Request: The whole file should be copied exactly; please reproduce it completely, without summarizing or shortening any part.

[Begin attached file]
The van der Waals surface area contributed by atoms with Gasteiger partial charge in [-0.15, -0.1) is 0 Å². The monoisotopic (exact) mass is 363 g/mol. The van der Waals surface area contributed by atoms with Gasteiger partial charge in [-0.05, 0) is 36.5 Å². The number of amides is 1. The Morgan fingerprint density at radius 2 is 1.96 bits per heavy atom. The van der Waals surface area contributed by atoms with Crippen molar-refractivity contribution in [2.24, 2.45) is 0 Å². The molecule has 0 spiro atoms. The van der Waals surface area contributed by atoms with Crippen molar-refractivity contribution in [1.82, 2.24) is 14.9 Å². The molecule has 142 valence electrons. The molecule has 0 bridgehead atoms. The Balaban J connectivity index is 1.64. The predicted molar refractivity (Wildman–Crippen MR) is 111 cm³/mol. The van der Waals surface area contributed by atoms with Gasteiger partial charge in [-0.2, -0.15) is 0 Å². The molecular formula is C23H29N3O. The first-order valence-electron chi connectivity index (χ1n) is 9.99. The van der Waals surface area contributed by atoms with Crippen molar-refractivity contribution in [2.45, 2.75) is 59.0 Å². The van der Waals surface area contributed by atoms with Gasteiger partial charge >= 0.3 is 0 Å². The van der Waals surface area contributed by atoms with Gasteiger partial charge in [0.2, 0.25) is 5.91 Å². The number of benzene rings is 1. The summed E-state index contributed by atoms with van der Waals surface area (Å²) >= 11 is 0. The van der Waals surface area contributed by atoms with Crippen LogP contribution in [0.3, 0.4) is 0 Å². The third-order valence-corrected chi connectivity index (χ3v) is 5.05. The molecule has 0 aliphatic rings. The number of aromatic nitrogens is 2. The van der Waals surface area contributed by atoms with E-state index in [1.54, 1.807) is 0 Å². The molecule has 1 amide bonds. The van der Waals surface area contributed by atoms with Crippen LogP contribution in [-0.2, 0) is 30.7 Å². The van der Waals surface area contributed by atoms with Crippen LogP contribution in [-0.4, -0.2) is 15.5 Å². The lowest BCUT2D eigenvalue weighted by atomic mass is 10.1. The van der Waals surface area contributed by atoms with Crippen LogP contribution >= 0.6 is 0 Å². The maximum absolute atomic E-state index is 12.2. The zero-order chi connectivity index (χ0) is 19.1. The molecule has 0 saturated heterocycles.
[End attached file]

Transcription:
The van der Waals surface area contributed by atoms with Gasteiger partial charge in [-0.15, -0.1) is 0 Å². The monoisotopic (exact) mass is 363 g/mol. The van der Waals surface area contributed by atoms with Gasteiger partial charge in [-0.05, 0) is 36.5 Å². The number of amides is 1. The Morgan fingerprint density at radius 2 is 1.96 bits per heavy atom. The van der Waals surface area contributed by atoms with Crippen molar-refractivity contribution in [2.24, 2.45) is 0 Å². The molecule has 0 spiro atoms. The van der Waals surface area contributed by atoms with Crippen molar-refractivity contribution in [1.82, 2.24) is 14.9 Å². The molecule has 142 valence electrons. The molecule has 0 bridgehead atoms. The Balaban J connectivity index is 1.64. The predicted molar refractivity (Wildman–Crippen MR) is 111 cm³/mol. The van der Waals surface area contributed by atoms with Gasteiger partial charge in [-0.2, -0.15) is 0 Å². The molecular formula is C23H29N3O. The first-order valence-electron chi connectivity index (χ1n) is 9.99. The van der Waals surface area contributed by atoms with Crippen molar-refractivity contribution in [2.45, 2.75) is 59.0 Å². The van der Waals surface area contributed by atoms with Gasteiger partial charge >= 0.3 is 0 Å². The van der Waals surface area contributed by atoms with Gasteiger partial charge in [0.2, 0.25) is 5.91 Å². The number of benzene rings is 1. The summed E-state index contributed by atoms with van der Waals surface area (Å²) >= 11 is 0. The van der Waals surface area contributed by atoms with Crippen LogP contribution in [0.3, 0.4) is 0 Å². The third-order valence-corrected chi connectivity index (χ3v) is 5.05. The molecule has 0 aliphatic rings. The number of aromatic nitrogens is 2. The van der Waals surface area contributed by atoms with E-state index in [1.54, 1.807) is 0 Å². The molecule has 1 amide bonds. The van der Waals surface area contributed by atoms with Crippen LogP contribution in [-0.2, 0) is 30.7 Å². The van der Waals surface area contributed by atoms with Crippen LogP contribution in [-0.4, -0.2) is 15.5 Å². The lowest BCUT2D eigenvalue weighted by atomic mass is 10.1. The van der Waals surface area contributed by atoms with Crippen LogP contribution >= 0.6 is 0 Å². The maximum absolute atomic E-state index is 12.2. The zero-order chi connectivity index (χ0) is 19.1. The molecule has 0 saturated heterocycles.